The Rich Girls Are Weeping

10 May 2006

Nice try, anonymous. After an initial period of peevishness, I'm actually kind of proud that I started a kerfuffle yesterday. I'll admit, that entry wasn't one of my best-thought out posts, but I still stand by what I wrote. And I'll continue to cut through the bullshit when I see it, as I see fit. I'm not the kind to backpedal or apologize for having opinions, especially contrary ones.

Now we've got that out of the way, here's another item of business that I've been meaning to write about for the past few days: My availability as a freelance writer. As some of you may know, I'm in the process of relocating to NYC (Pinkie's coming too, of course -- BFFs have to stick together, you know!) and I need to augment the income from my day job to make that a reality. I could put up a tip jar here, but that feels slightly tacky, especially as I don't host ads and my server space is donated by a very generous pal.

What I'd really like to do is branch out and get some good solid bylines (under my real name or pseudonymously) over the next few months. For the record, I have 7 years of online editorial experience at an award-winning business information website (where I've covered a myriad of industries including real estate, venture capital, healthcare, and video games) and though I have yet to be paid for it, I have two years' experience writing about music, film, and other cultural products on this blog and a few others -- most notably and SXSW preview blog See You In The Pit. I don't know how kosher this is, letting ya'll know that I'm available, but there you are, I am so available. (Of course, I'm also pitching stuff and working connections and generally hustling right now, but it can't hurt to let people know what I can do, right?) Clippings from all of the above can be sent upon request; serious enquiries only please. As always, you can contact me via elegantfaker AT gmail DOT com.

With that business out of the way, I can get on to what we all want to hear: Some fine, fine music. The Walkmen's A Hundred Miles Off made it into my hands earlier this week, and it's really hard not to lapse into severe gushing. What I will say is that the album is really highly rhythmic, which is very much in the mode of what I want to listen to right now -- there's sleigh bells and handclaps and delicious hollerin' all over the place. It's currently permanently installed in my car; I'm particularly enamored of "Emma, Get Me A Lemon," which rather unapologetically references one of the high points of Brian Eno's ouevre. (Which, you know, is quite different from a wholesale gank of someone's artistic M.O., as discussed yesterday. *ahem*) Oh, and -- if you hadn't noticed by now that lead singer Hamilton Leithauser's voice (as Pinkie sagely noted the other day) sounds like Bob Dylan and Rod Stewart in a blender, well ... even though you're way smart, we totally can't help you, baby.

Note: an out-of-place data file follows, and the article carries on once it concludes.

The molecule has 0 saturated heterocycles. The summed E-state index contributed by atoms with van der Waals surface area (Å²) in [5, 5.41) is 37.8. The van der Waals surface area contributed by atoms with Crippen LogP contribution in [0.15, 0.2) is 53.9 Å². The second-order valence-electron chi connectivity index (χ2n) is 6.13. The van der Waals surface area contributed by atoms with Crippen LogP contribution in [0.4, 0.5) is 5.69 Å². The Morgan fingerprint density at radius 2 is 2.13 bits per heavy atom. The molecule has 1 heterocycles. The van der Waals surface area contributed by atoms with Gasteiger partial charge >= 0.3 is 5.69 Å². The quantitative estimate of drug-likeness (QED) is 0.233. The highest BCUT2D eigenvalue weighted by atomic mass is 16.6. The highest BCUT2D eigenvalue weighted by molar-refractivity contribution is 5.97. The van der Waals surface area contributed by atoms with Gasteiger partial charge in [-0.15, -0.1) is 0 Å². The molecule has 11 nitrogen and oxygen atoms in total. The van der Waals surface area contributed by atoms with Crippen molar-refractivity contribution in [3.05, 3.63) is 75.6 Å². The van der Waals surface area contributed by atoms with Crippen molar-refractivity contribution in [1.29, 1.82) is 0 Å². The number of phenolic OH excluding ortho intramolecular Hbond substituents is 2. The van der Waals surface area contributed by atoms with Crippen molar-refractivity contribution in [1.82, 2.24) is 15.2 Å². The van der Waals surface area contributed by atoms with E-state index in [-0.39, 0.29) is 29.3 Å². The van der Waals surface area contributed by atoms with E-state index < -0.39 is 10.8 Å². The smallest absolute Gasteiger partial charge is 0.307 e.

The Walkmen -- Emma, Get Me A Lemon

And really, who doesn't love a good kiss-off song?

The Walkmen -- Brandy Alexander

Changing gears entirely, but hearkening back to my Sesame Street fixation last week -- do you remember the TV show The Tomorrow People? It originally ran in the UK in the 70's and Nickelodeon it in the 80's, which is where I remember watching it and loving every minute of it. (There was also a remake in the mid-90's, but it wasn't nearly as good) Anyway, the show was totally cheezy and involved kids who were the next stage of human evolution and their crazy psychic powers. The best part, though, in my memory, was the soundtrack, which I now know was created by BBC Radiophonic Workshop members (and badass electronic music pioneers) Delia Derbyshire and Brian Hodgson (under the pseudonyms "Li De La Russe" and "Nikki St George," respectively), as well as Dudley Simpson (who also worked on Doctor Who and Blake's 7) and David Vorhaus (who was part of The White Noise with Derbyshire and Hodgson). All the music they created for the show was divine (it was actually just the entirety of an anonymous recording for the Workshop known as ESL 124), but the theme song (penned by Simpson) is particularly wonderful. (More info is available at the Trunk Records website; the album is available from a number of online stockists, including Boomkat.)

The Tomorrow People Theme

Also, I have decided that you need some jazz, or, more specifically some way funky Finnish (yes, really) post-modern jazz that you can dance to, courtesy of The Five Corners Quintet.

The Five Corners Quintet -- Trading Eights

Oh, and after all that blather about influences and Spoon nd what have you yesterday, it occurs to me that clearly Squeeze was involved in there somewhere. Maybe?

Squeeze -- Pulling Mussels (From The Shell)


Blogger Kitty Laverne said...

Your moving to New York City is good news indeed. When do you expect to be here? If you haven't already, you might want to look at Media Bistro for freelance writing gigs.

Thursday, May 11, 2006 11:50:00 AM  
Anonymous Anonymous said...

Ive been anxiously awaiting the Walkmen album since they played the new songs at ACL last fall. LEMON and a couple other songs (DONT GET ME DOWN) sound vaguely like Greg Dulli. I need a lozenge after hearing them.

also, however you get your music on the d.l., the pipettes full-length is out there somewhere. i recall you digging the single. youre gonna have to move the furniture before listening to it. guaranteed to move your feet.

Thursday, May 11, 2006 6:20:00 PM  
Blogger kathryn said...

No, no, no, it's all about the cover of "Another One Goes By." *swoon*

Friday, May 12, 2006 8:08:00 PM  

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